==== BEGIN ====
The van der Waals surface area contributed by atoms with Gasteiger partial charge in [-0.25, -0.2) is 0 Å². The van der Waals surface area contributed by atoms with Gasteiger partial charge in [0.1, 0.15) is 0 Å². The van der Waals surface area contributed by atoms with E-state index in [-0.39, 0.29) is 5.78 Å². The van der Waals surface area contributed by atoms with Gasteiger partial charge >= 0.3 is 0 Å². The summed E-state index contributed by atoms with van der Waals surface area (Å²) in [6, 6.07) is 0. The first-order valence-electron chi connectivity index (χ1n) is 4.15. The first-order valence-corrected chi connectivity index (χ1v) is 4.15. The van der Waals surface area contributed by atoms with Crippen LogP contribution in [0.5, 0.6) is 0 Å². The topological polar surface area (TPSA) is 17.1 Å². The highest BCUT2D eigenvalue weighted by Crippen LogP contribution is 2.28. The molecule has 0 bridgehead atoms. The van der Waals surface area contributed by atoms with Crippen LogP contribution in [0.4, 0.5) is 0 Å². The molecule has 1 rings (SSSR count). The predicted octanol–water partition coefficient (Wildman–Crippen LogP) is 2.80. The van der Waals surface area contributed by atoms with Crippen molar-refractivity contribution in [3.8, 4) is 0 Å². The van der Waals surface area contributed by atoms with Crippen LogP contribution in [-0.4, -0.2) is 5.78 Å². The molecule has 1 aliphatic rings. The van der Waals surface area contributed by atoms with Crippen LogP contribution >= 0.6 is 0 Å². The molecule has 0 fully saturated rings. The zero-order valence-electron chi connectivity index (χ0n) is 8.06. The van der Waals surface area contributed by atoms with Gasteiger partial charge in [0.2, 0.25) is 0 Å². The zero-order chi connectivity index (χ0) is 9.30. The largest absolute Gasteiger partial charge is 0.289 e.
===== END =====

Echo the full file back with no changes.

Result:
The van der Waals surface area contributed by atoms with Gasteiger partial charge in [-0.25, -0.2) is 0 Å². The van der Waals surface area contributed by atoms with Gasteiger partial charge in [0.1, 0.15) is 0 Å². The van der Waals surface area contributed by atoms with E-state index in [-0.39, 0.29) is 5.78 Å². The van der Waals surface area contributed by atoms with Gasteiger partial charge >= 0.3 is 0 Å². The summed E-state index contributed by atoms with van der Waals surface area (Å²) in [6, 6.07) is 0. The first-order valence-electron chi connectivity index (χ1n) is 4.15. The first-order valence-corrected chi connectivity index (χ1v) is 4.15. The van der Waals surface area contributed by atoms with Crippen LogP contribution in [0.5, 0.6) is 0 Å². The topological polar surface area (TPSA) is 17.1 Å². The highest BCUT2D eigenvalue weighted by Crippen LogP contribution is 2.28. The molecule has 0 bridgehead atoms. The van der Waals surface area contributed by atoms with Crippen LogP contribution in [0.4, 0.5) is 0 Å². The molecule has 1 rings (SSSR count). The predicted octanol–water partition coefficient (Wildman–Crippen LogP) is 2.80. The van der Waals surface area contributed by atoms with Crippen molar-refractivity contribution in [3.8, 4) is 0 Å². The van der Waals surface area contributed by atoms with Crippen LogP contribution in [-0.4, -0.2) is 5.78 Å². The molecule has 1 aliphatic rings. The van der Waals surface area contributed by atoms with Crippen LogP contribution >= 0.6 is 0 Å². The molecule has 0 fully saturated rings. The zero-order valence-electron chi connectivity index (χ0n) is 8.06. The van der Waals surface area contributed by atoms with Gasteiger partial charge in [0.2, 0.25) is 0 Å². The zero-order chi connectivity index (χ0) is 9.30. The largest absolute Gasteiger partial charge is 0.289 e.